The collapse of investment in the wake of the crisis has exacerbated a long-standing labour productivity slowdown attributable to low technical progress. Policy priorities to raise productivity involve speeding up the resolution of banks' non-performing loans, improving the selection process and execution of public infrastructure projects, raising public administration efficiency, and enhancing business dynamism and innovation.
- Further streamline bankruptcy procedures with an organic reform of the bankruptcy law to reduce the length and cost of debt recovery and to enhance business dynamism.
- Improve the efficiency of the public administration; further streamline the court system, with more specialisation where appropriate; increase the use of mediation.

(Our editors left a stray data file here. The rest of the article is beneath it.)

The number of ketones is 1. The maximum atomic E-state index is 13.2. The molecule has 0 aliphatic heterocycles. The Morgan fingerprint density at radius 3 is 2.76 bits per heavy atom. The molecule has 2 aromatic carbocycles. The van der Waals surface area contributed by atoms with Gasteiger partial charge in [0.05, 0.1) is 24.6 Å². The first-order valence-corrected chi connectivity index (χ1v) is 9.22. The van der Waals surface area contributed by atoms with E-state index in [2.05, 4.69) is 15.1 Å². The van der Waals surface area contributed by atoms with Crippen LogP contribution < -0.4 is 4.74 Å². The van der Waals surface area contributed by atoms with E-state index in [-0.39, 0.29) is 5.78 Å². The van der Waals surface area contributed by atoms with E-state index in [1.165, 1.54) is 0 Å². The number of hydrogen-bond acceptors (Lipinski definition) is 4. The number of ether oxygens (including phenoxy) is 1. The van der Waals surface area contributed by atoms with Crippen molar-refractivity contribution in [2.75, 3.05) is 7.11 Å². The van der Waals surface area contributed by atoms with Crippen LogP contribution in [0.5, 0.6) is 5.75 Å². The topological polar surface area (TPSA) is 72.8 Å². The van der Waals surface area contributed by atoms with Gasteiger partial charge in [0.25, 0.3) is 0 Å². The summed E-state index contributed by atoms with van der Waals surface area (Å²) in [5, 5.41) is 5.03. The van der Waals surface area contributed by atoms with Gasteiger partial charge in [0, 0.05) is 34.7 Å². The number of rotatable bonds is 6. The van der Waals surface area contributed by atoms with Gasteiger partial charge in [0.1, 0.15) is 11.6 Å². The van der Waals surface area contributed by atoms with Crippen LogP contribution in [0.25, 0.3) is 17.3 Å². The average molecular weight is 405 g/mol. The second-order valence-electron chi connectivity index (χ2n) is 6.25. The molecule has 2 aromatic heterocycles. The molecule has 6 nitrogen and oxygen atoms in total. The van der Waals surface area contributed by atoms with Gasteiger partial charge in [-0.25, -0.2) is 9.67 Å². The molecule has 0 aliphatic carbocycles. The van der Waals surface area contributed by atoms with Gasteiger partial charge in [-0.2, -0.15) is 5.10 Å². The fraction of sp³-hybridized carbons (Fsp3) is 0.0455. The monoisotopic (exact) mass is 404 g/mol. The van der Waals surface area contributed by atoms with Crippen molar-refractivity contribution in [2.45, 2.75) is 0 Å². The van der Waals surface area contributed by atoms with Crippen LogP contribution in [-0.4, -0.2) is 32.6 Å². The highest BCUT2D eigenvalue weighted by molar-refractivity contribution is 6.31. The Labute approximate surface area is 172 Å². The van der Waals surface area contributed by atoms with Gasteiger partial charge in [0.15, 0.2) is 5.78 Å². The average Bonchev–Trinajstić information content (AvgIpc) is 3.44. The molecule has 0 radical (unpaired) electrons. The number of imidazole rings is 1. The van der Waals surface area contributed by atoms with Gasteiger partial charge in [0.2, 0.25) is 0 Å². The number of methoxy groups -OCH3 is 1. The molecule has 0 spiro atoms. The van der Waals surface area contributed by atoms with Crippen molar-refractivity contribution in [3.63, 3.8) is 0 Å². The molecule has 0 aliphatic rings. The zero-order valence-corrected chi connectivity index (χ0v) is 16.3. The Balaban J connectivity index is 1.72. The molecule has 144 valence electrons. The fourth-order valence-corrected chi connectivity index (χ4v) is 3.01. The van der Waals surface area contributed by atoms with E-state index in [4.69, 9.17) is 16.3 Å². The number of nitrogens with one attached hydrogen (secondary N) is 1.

- Enhance the efficiency of the tax structure; an overly complex tax code, which results in high tax evasion, and numerous and unjustified tax exemptions distort economic activity.
- Facilitate modification of national wage agreements at the firm level, through agreements with representatives of a majority of the firm’s employees.
- Open local public services to competition.
Source: OECD May 2017 Economic Outlook database
Linarello, A. and A. Petrella (2017), “Productivity and Reallocation: Evidence from the Universe of Italian Firms”, International Productivity Monitor, No 32 Spring 2017.
Banca d’Italia (2017), “Productivity in Italy: Performance and Determinants”, Banca d’Italia 2016 Annual Report.
Calligaris S. (2015), " Misallocation and Total Factor Productivity in Italy: Evidence from Firm-Level Data", Labour, Vol. 29(4), 367–393.
Giordano, R., S. Lanau, P. Tommasino and P. Topalova (2015), "Does Public Sector Inefficiency Constrain Firm Productivity: Evidence from Italian Provinces" IMF Working Paper WP/15/18.
Hassan, F. and G. Ottaviano (2013), Productivity in Italy: The Great Unlearning.
OECD (2012), "Italy: Reviving Growth and Productivity", OECD Better Policy Series.
Productivity - enhancing institutions